Gearing up for Bushytails

The beginning of hunting season is often the easiest time for finding the critters. On the other hand, the conditions you face can call for arming yourself differently for squirrels.

By Rod Hunter

It's not easy being an early season squirrel hunter. Not only do you tend to receive some incredulous looks from deer hunters, but conditions, despite being generally favorable, can often work against your success.

It's no secret that early season squirrels can be very active. And it's not hard to figure out why. Once the first acorns begin to drop, squirrels tend to get busy.

Anyone who has ever watched a bushytail scamper across a hardwood forest floor, gathering an acorn here and burying one there, has an instant and thorough understanding of where the popular term "squirreling it away" originated. That's the good news. Squirrels can often be on the move through the late morning and again in the period from early afternoon until dusk while they create a hoard for the bleaker winter months ahead. Later in the season, those movement periods are significantly shorter.

The bad news is that the animals have a lot of hiding places to slip into when disturbed.

In sharp contrast to what squirrel hunters normally find after Christmas Day, the early season sees most trees still wearing full leaf. As well, the majority of the forest floor flora is also relatively lush. A squirrel that detects the presence of a hunter doesn't have far to run to find a leafy tree, and he's going to be scooting through a lot of understory growth while he dashes to it.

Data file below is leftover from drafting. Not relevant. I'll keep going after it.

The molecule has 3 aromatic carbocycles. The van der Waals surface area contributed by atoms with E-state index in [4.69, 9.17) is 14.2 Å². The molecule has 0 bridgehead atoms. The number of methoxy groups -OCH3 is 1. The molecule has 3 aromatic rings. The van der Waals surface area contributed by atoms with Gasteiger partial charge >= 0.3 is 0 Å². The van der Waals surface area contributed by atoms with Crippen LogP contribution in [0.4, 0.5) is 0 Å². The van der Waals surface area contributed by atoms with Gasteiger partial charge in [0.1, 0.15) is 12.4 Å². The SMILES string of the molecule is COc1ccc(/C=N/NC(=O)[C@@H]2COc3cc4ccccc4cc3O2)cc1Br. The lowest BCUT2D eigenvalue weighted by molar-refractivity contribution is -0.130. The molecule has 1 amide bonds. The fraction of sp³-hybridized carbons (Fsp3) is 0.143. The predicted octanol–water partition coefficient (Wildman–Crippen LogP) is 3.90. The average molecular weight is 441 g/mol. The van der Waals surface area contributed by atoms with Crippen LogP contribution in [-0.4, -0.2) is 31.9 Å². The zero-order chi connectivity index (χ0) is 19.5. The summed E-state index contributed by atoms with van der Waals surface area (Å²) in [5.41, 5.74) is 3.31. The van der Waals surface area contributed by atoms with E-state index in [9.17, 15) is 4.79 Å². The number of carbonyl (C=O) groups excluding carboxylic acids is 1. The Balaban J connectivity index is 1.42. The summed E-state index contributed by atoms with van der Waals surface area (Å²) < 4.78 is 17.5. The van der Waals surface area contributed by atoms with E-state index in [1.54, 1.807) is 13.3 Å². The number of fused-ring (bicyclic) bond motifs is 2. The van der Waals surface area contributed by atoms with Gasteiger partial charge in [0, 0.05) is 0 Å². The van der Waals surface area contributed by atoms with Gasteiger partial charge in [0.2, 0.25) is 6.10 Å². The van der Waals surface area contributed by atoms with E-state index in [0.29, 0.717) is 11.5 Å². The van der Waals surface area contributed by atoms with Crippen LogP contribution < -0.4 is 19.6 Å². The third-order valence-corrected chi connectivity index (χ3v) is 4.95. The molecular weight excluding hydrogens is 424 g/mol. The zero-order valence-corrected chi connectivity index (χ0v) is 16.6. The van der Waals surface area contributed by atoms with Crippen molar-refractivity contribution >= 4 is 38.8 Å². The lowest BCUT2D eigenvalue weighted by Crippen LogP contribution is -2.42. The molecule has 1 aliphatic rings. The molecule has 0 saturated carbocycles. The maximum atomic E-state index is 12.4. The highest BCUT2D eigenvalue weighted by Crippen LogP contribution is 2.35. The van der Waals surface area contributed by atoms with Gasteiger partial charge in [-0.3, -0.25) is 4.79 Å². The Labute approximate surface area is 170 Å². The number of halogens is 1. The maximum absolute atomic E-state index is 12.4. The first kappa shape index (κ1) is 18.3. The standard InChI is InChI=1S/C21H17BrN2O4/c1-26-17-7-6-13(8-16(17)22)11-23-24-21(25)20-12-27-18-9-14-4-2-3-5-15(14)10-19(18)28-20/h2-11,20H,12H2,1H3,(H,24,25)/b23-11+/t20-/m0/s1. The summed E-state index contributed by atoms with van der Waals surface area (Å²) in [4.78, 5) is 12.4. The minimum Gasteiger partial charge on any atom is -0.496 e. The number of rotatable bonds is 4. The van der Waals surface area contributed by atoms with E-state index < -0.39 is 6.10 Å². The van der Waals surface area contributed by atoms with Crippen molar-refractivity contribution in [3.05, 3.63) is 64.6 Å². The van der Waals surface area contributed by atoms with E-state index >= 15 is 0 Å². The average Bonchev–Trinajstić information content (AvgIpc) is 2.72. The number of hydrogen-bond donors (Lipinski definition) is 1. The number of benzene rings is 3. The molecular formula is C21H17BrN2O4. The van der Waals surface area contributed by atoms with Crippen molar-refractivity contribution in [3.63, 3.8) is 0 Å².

So, finding squirrels during the early season may be relatively easy, but getting a clear shot at them can sometimes be tough. It does add a bit of complexity to what is otherwise considered a simple yet highly enjoyable endeavor. This situation also interjects a bit of controversy regarding the most efficient tool a hunter can tote for harvesting the squirrels.

Photo by Bill Lea

You can spark a lively debate among veteran squirrel hunters as to whether a shotgun is a better tool than a .22 rifle. Yet even the most impassioned debaters may well change their stance with the seasons.

Conventional wisdom dictates that the smoothbore is the preferred tool during the early fall, when vegetation is still relatively thick and squirrels are on the move. Once the full weight of winter settles in, bringing bare-branch vistas and noisy walking conditions, the rifle is often the choice.

At least, that's what conventional wisdom says. But as history often shows, "conventional wisdom" may just be an oxymoron.

As a general rule, the early season shotgun and the late season rifle philosophy has some merit. Still, it is not carved in stone, because it fails to take into account the individual style of the squirrel hunter who is toting the gun. Even in a leafy environment, an accurate .22 rifle can still be an effective tool. It just depends upon the hunting philosophy of the individual carrying it.

There is no such thing as a "standard" squirrel-hunting tactic. The basic concept is pretty simple - find 'em and bag 'em. But just how that is accomplished can vary.

For some, the most effective, and enjoyable, technique is to cover ground at a moderate pace and take whatever crosses one's path. This is prevalent among those with itchy feet, who can't wait to see what lies in the next patch of hardwoods. It's also made to order for the shotgunner, especially during the early season.

Given the lush vegetation and relatively quiet footing with a lot of squirrels active on the ground, walking up on bushytails is a lot easier in October than it is in January. Shots here can be relatively short. When a startled squirrel scampers through the greenery towards its favorite tree, it can be a difficult target. The smoothbore is the ideal tool for this action, since you do not to be very precise with your shots.